Hitler was advised to lose his trademark moustache by Dr Sedgwick, his press secretary, in 1923. Hitler’s steadfast response was that “If it is not the fashion now, it will be later because I wear it!”
Much discrepancy has arisen over the true origin of Hitler’s infamous moustache. His love of Charlie Chaplin is often cited as the chief inspiration. His contemporary Moritz Frey, however, claimed it derived from a more practical consideration, harking back to his time as a soldier during the Great War – an order from a superior officer to trim his whiskers to accommodate the regulation gas mask.
Nevertheless, the short, stubby style was fairly popular in the region of Austria where Hitler grew up. Others suggest it acted predominantly as a visual aide, in creating the instantly-recognisable larger than life persona; the ‘toothbrush’ has certainly become synonymous with oppression and fascism, even over half a century later. In 2010, a British comedian created a stage show specifically to raise the issue of its symbolic potency juxtaposed with its slapstick origins, seeking to claim it back for comedy.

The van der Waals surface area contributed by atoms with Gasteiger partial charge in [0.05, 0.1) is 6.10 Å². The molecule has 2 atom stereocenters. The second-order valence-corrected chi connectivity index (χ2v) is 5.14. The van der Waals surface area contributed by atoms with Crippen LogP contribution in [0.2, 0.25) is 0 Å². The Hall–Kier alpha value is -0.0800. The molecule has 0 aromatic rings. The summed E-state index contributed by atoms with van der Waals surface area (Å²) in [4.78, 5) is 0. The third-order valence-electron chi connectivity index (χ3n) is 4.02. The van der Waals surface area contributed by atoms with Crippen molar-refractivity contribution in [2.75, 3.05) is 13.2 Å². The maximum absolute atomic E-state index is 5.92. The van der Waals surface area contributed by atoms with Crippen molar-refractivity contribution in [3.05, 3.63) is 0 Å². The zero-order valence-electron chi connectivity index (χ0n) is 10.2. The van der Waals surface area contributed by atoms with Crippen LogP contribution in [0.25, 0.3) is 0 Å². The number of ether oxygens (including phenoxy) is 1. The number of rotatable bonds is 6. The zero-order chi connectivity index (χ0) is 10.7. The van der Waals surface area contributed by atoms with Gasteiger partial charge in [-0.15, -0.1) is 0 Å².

8. Hitler the Prankster
Allegedly, Hitler was a serial prankster, often playing jokes on his ministers and generals. This would backfire on him tremendously, when a stunt on Hanfstaengl (who believed he was being set up for a suicide mission, whilst headed to Spain on a plane full of Gestapo men), let him to escape to Switzerland. He would then seek refuge with the Allies, revealing vital information on his former friend and leader.
9. Sweet Tooth
Hitler had an incredibly sweet tooth, eating up to two pounds of chocolate per day, and even adding sugar to red wine before consuming it.
10. Very superstitious?
The superstitions of great dictators often rouse much interest. A secret profile compiled by the OSS in 1942 found that Hitler would never remove his coat in public, however hot he may have been. Whether this stemmed from a particular superstition, or simply his greater mission to maintain his ordered, authoritative presence remains to be substantiated.